Philip D. Anderson

Absolutely not, absolutely not. I mean thanks for bringing it up. We are driving the company to achieve that. That's a way point, I think, as we think about it. It's not the endgame, but even in light of the higher-volume, lower-margin programs initially in their life cycles, we are -- we think this company should deliver 12% operating margins as we move through time.

Michael F. Ciarmoli - KeyBanc Capital Markets Inc., Research Division

Okay. And then just the last. Obviously, cash the focus here. It seems like everyone was comfortable at one point with the 87. How do we get comfortable? I know you've got, obviously, a different contract in place on the A350, 4 contracts, different risk-sharing. As we move through the calendar, the months here, the likelihood that a charge kind of sneaks up, which seemingly could be a pretty sizable magnitude, I would imagine, a couple of hundred million dollars. How do we get comfortable with the cash picture going forward with that program hanging out there and the potential unknown risks?

Jeffrey L. Turner

Well I think, clearly, the A350 is going to continue in its development cycle and be a use of cash until we get it through its development and test and into production. I think I mentioned multiple times the number of process improvements that we have implemented and have underway, and I think much more aggressive look at the program. We're very active now in making sure all the details are in place, are coming into place for the labor curves, the overheads and the supply chain. In the program, we're driving real-time change control, conversation and all the things that are appropriate on the program that, frankly, I don't think we did as good a job on, on some of these early programs as we're now doing.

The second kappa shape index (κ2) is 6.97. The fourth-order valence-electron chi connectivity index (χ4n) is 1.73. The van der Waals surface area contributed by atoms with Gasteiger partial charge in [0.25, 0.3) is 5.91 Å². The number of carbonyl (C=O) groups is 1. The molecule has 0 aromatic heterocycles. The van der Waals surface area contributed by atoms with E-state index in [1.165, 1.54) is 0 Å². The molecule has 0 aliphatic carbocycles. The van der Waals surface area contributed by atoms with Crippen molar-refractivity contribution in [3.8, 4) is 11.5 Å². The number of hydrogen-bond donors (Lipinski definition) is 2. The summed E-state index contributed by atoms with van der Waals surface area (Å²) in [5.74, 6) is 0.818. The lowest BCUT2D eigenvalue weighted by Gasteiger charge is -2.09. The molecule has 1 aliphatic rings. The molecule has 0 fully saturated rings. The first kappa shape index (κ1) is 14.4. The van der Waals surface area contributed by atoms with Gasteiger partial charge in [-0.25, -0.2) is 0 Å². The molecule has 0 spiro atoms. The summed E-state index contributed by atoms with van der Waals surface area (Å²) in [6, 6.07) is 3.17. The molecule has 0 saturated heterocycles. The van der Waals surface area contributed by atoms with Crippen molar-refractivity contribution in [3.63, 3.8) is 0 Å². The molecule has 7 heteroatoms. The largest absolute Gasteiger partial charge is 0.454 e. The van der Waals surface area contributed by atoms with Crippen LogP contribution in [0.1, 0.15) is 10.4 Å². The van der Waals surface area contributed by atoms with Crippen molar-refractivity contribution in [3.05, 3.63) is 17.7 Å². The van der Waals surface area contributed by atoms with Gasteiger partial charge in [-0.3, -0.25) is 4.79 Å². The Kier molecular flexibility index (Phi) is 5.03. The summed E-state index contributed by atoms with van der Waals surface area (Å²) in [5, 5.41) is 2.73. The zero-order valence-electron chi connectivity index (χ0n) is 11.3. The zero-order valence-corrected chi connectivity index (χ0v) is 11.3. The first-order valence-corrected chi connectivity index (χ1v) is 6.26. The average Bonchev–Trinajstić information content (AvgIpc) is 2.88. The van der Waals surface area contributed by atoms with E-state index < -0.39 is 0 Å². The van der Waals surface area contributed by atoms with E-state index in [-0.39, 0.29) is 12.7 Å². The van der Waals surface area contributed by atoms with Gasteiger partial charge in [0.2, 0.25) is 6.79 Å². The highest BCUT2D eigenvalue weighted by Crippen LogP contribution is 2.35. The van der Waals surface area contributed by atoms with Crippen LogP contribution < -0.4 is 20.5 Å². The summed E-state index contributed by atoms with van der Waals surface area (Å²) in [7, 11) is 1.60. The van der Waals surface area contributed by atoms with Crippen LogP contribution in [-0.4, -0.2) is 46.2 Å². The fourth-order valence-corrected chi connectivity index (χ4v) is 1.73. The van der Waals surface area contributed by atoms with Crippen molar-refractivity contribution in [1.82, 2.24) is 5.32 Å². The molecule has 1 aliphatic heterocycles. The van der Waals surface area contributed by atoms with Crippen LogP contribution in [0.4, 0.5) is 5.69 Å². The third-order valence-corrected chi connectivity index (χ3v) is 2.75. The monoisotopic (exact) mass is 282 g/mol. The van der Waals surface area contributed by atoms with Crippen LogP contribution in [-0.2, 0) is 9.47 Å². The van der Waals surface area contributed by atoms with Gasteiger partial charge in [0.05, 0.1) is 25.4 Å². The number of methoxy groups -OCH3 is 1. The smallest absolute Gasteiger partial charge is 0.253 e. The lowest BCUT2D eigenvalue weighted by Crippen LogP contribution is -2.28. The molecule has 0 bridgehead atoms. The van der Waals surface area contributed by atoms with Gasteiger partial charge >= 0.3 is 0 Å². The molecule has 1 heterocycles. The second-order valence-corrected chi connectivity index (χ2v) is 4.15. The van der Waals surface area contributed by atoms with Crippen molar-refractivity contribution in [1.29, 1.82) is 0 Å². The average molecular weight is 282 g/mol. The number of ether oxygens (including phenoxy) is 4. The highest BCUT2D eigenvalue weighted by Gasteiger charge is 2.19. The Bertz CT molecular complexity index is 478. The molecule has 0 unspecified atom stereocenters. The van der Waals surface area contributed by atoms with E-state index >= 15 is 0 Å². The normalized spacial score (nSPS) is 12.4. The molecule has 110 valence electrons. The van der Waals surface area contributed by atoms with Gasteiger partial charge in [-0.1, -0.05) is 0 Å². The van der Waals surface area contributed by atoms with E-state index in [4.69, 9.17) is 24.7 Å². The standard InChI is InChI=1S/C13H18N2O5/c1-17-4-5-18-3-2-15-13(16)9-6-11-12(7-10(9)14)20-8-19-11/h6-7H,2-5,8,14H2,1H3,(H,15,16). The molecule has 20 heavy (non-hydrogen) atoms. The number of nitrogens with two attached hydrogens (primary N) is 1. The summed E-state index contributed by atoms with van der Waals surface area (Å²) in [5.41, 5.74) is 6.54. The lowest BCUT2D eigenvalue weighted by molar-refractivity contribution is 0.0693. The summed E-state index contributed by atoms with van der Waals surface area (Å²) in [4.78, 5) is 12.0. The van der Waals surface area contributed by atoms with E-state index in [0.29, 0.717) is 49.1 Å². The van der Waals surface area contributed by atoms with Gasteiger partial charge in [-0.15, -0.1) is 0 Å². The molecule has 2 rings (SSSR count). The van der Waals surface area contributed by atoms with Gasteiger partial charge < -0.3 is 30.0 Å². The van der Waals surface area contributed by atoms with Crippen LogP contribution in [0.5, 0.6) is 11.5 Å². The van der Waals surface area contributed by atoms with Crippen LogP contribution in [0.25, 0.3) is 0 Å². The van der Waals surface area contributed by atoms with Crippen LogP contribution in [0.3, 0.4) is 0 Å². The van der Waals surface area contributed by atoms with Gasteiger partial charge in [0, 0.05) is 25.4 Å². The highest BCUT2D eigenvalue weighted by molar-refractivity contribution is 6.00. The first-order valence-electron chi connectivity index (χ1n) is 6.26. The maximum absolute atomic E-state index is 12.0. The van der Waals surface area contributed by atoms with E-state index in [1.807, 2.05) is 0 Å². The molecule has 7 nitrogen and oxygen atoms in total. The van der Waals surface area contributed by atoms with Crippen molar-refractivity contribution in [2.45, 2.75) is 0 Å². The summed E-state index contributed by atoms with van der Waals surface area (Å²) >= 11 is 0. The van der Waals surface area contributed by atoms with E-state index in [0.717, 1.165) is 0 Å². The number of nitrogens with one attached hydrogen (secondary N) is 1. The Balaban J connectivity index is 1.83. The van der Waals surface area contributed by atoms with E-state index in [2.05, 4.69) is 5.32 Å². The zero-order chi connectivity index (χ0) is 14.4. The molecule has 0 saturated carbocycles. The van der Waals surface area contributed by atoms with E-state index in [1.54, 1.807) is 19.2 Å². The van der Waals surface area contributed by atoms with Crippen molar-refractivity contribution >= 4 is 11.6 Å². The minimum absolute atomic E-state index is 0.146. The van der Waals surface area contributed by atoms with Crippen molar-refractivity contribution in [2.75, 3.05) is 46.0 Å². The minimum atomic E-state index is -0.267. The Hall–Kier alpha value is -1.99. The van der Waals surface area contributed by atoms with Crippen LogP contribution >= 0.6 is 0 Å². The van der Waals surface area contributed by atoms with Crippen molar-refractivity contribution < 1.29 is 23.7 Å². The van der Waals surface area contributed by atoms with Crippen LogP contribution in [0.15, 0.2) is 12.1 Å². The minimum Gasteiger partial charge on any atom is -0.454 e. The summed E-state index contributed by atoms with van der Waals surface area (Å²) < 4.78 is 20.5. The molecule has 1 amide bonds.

Operator

Our last question comes from Lucy Guo.

Lucy Guo - Macquarie Research

It's Lucy calling for Cai. Just one question, as a result of the Q3 program charges, when do you expect to reach cash flow breakeven on the 87, the biz jet programs?

Philip D. Anderson

Yes, the 787, we described it -- we've talked about kind of in the 125 range and given the wing performance, in aggregate, it's probably pushed out a little ways, so certainly, expected to generate very good cash flows in the current block. And of course, our current block's only 500 airplanes, as you'll recall. And this airplane is going to deliver thousands of airplanes through time. So we expect it to be a nice generator in the first block. It's just pushed out a little bit here with some of the challenges on the wing. Biz jets are a little bit further out. Of course, they're slower-rate programs. So we think cash, cash generation to them is further out in time in the '15, 2015 range is kind of our best view of it right now.

Jeffrey L. Turner

And I would just add to that by saying, I think, we've -- I mean, we've got them, we think, in the point again where their costs are improving. And the question will be how rapidly will they improve and how quickly can we do the crossover from a cash use to a cash generator. And clearly, the sooner we pull that in, the better.

Operator

Thank you. Ladies and gentlemen, this concludes today's conference. Thank you for participating. You may now disconnect.